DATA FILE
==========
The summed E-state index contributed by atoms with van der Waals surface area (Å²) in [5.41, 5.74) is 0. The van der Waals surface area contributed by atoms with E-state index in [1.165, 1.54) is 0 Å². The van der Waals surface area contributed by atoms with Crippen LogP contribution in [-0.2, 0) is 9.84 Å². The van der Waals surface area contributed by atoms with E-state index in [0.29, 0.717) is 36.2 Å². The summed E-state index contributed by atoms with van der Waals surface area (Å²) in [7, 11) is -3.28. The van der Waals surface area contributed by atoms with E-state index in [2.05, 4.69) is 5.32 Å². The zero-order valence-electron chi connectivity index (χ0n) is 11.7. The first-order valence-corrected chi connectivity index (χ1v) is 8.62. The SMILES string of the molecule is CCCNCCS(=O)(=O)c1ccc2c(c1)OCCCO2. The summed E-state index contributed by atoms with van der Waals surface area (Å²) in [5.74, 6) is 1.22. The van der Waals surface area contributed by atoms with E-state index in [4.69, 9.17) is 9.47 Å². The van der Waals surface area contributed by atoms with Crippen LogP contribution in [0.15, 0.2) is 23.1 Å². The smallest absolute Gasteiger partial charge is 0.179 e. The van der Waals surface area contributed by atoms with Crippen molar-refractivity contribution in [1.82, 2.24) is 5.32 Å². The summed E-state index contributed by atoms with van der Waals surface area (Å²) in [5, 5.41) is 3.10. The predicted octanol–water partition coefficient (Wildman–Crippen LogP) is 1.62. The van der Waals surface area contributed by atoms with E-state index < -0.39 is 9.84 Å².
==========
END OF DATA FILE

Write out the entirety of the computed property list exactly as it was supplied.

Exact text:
The summed E-state index contributed by atoms with van der Waals surface area (Å²) in [5.41, 5.74) is 0. The van der Waals surface area contributed by atoms with E-state index in [1.165, 1.54) is 0 Å². The van der Waals surface area contributed by atoms with Crippen LogP contribution in [-0.2, 0) is 9.84 Å². The van der Waals surface area contributed by atoms with E-state index in [0.29, 0.717) is 36.2 Å². The summed E-state index contributed by atoms with van der Waals surface area (Å²) in [7, 11) is -3.28. The van der Waals surface area contributed by atoms with E-state index in [2.05, 4.69) is 5.32 Å². The zero-order valence-electron chi connectivity index (χ0n) is 11.7. The first-order valence-corrected chi connectivity index (χ1v) is 8.62. The SMILES string of the molecule is CCCNCCS(=O)(=O)c1ccc2c(c1)OCCCO2. The summed E-state index contributed by atoms with van der Waals surface area (Å²) in [5.74, 6) is 1.22. The van der Waals surface area contributed by atoms with E-state index in [4.69, 9.17) is 9.47 Å². The van der Waals surface area contributed by atoms with Crippen LogP contribution in [0.15, 0.2) is 23.1 Å². The smallest absolute Gasteiger partial charge is 0.179 e. The van der Waals surface area contributed by atoms with Crippen molar-refractivity contribution in [1.82, 2.24) is 5.32 Å². The summed E-state index contributed by atoms with van der Waals surface area (Å²) in [5, 5.41) is 3.10. The predicted octanol–water partition coefficient (Wildman–Crippen LogP) is 1.62. The van der Waals surface area contributed by atoms with E-state index < -0.39 is 9.84 Å².